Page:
User:Brian P. Josey/Notebook/2010/08/05
|Project name|| Main project page|
Previous entry Next entry
Detecting Proteins in Cells Papers
On Monday's talk page, Koch pointed out a lab at McGill University lead by Paul Wiseman that are looking into ways to detect complex structures in a living cell using different microscopy techniques. From the lab's publications page, I downloaded two papers that appeared to be the most useful for me. The first is the longer, Detecting Protein Complexes in Living Cells from Laser Scanning Confocal Image Sequences by the Cross Correlation Raster Image Spectroscopy Method and a short one titled Patterning protein concentrations using laser-assisted adsorption by photobleaching, LAPAP. Here are my notes on the two papers:
Detecting Protein Complexes
In this paper, the authors aspire to use single molecular fluorescence, to find a way to successfully image and measure the position of various proteins in a cell using confocal microscopes. The technique that they use is composed of two feeds of information that are cross correlated and shifted a little to create the best images possible. They are able to use this data to measure different quantities, like the number of particles, their reaction rates and others, but this detracts from the spacial resolution a bit. Ultimately, the paper concludes that the technique can be used to find the existence, composition, and dynamics of molecular complexes, but fails to detect molecular aggregation and whether a particular interaction occurs in the cell.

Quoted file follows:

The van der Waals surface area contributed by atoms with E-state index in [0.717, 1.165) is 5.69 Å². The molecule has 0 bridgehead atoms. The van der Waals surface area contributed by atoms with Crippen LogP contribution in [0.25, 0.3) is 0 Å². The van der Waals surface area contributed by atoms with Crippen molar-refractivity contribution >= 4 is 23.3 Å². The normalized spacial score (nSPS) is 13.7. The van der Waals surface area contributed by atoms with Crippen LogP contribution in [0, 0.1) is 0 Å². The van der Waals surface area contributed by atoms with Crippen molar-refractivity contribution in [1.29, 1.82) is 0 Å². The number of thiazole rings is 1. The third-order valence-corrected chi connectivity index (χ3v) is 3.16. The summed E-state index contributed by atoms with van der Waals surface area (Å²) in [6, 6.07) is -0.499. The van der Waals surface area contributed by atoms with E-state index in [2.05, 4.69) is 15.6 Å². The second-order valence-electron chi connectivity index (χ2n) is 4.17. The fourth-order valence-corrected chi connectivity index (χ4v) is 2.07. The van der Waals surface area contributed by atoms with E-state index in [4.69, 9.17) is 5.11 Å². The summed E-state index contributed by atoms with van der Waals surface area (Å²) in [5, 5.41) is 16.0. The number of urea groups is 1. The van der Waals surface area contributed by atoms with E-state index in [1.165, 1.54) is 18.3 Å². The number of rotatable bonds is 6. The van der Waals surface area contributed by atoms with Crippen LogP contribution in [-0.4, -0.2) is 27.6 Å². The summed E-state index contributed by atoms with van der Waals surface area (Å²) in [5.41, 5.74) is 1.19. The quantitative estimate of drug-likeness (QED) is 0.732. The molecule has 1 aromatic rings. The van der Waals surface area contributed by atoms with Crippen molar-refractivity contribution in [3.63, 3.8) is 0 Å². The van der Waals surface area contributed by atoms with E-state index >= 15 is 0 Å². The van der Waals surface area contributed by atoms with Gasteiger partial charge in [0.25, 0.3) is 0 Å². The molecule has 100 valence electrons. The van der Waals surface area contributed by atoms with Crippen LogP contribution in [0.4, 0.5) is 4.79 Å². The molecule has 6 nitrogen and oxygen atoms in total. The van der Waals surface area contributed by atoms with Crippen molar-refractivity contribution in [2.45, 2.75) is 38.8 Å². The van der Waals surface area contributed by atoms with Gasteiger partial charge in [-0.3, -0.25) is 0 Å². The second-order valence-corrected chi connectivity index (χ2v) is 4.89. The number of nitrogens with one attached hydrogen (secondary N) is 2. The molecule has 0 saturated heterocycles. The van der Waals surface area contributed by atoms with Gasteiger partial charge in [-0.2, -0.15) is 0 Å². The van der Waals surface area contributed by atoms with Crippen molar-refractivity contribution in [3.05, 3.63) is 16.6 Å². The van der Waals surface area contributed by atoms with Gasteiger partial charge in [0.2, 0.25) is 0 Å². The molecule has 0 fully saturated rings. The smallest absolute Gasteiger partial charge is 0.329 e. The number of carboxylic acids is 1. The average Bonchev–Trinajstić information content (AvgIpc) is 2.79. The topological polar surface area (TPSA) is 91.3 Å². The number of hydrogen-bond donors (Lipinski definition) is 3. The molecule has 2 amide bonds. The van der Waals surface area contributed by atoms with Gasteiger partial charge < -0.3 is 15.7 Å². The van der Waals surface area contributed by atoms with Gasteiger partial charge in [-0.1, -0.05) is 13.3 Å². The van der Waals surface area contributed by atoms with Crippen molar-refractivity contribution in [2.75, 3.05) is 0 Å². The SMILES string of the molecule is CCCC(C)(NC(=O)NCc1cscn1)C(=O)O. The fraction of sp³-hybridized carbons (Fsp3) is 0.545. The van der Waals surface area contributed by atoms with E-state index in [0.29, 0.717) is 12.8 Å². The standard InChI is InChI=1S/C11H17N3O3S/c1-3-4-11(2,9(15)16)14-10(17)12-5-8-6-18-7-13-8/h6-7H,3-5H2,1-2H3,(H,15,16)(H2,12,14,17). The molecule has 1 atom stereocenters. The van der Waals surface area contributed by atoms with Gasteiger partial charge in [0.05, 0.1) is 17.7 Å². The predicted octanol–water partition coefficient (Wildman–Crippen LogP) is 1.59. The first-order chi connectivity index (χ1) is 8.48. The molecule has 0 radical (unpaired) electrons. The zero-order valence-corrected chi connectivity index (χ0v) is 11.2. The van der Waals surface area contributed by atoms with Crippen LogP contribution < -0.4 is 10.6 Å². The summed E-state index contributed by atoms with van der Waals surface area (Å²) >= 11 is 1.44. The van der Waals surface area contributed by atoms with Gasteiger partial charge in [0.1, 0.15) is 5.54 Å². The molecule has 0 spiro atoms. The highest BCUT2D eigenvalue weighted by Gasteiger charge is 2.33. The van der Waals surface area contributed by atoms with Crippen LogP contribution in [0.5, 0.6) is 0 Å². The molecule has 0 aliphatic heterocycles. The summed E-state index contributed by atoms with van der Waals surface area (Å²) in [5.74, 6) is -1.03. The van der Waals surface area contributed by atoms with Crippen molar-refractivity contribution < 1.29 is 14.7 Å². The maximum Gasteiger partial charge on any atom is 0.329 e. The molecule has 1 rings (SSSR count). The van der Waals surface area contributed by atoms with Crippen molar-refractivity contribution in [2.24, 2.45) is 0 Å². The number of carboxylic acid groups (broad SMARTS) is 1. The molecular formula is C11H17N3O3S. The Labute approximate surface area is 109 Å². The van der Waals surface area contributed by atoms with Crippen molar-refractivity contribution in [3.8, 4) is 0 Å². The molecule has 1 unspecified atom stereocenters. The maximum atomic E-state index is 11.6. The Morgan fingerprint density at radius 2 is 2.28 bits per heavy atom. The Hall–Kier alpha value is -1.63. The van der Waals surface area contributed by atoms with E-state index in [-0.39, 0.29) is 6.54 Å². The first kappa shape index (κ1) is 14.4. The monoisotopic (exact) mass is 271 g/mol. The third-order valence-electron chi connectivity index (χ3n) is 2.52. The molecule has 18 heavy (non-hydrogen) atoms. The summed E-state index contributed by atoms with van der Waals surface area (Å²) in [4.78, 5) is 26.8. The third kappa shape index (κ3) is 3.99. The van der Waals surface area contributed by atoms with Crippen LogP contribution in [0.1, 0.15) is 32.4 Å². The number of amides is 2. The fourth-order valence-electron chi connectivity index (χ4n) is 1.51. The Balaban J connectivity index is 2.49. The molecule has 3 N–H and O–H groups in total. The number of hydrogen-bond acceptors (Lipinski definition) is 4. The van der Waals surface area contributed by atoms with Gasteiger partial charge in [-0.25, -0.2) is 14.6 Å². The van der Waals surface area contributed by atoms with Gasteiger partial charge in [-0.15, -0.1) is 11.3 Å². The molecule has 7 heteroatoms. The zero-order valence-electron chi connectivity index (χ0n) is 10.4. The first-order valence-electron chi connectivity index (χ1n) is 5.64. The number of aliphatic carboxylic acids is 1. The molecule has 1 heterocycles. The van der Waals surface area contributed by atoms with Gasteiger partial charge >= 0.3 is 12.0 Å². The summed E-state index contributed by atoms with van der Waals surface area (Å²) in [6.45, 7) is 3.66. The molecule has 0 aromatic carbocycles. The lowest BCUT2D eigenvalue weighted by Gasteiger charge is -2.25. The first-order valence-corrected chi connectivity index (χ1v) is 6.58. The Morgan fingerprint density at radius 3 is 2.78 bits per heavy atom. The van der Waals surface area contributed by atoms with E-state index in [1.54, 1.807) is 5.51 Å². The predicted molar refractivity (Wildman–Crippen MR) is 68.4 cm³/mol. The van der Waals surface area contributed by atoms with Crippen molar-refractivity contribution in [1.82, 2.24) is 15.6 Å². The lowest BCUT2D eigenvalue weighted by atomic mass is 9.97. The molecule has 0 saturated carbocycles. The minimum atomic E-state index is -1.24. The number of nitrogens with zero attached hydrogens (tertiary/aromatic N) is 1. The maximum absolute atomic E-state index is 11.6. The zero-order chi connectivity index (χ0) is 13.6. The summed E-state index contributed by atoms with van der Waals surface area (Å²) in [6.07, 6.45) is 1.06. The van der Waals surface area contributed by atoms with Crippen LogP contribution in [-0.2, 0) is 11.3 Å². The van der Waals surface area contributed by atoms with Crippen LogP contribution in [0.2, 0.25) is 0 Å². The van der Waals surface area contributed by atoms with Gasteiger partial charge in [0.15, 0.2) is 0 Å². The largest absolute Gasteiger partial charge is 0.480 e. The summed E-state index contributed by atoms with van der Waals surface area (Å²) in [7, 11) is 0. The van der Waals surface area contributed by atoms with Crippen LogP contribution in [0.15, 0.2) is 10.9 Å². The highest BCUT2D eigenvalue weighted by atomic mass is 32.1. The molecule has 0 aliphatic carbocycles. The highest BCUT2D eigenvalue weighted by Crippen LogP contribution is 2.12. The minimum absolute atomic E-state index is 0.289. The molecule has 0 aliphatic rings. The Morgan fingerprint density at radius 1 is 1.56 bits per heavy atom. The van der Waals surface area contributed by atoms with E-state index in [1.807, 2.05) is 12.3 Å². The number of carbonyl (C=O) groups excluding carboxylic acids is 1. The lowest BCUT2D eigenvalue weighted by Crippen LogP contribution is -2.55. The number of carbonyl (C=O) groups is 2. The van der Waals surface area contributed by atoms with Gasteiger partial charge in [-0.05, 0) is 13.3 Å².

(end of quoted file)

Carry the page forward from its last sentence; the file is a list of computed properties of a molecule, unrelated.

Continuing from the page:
Patterning Protein Concentration
Here, the authors want to establish patterns of proteins using simple processes. One important issue that they would like to overcome is the length of time the assays last, and would like to create longer lasting ones. To do this, they propose using a laser to etch the glass, and then add the proteins. To demonstrate their skills, they reproduced Vermeer's Girl with a Pearl Earring, a remarkable feat in itself. Ultimately, their fabricated cells could still be visualized after three months of storage at 4°C.
While these two articles were interesting, there were the ones that appeared to have the closest relation to what I was doing, but weren't completely relevant. Although, they might publish something else that could help me along.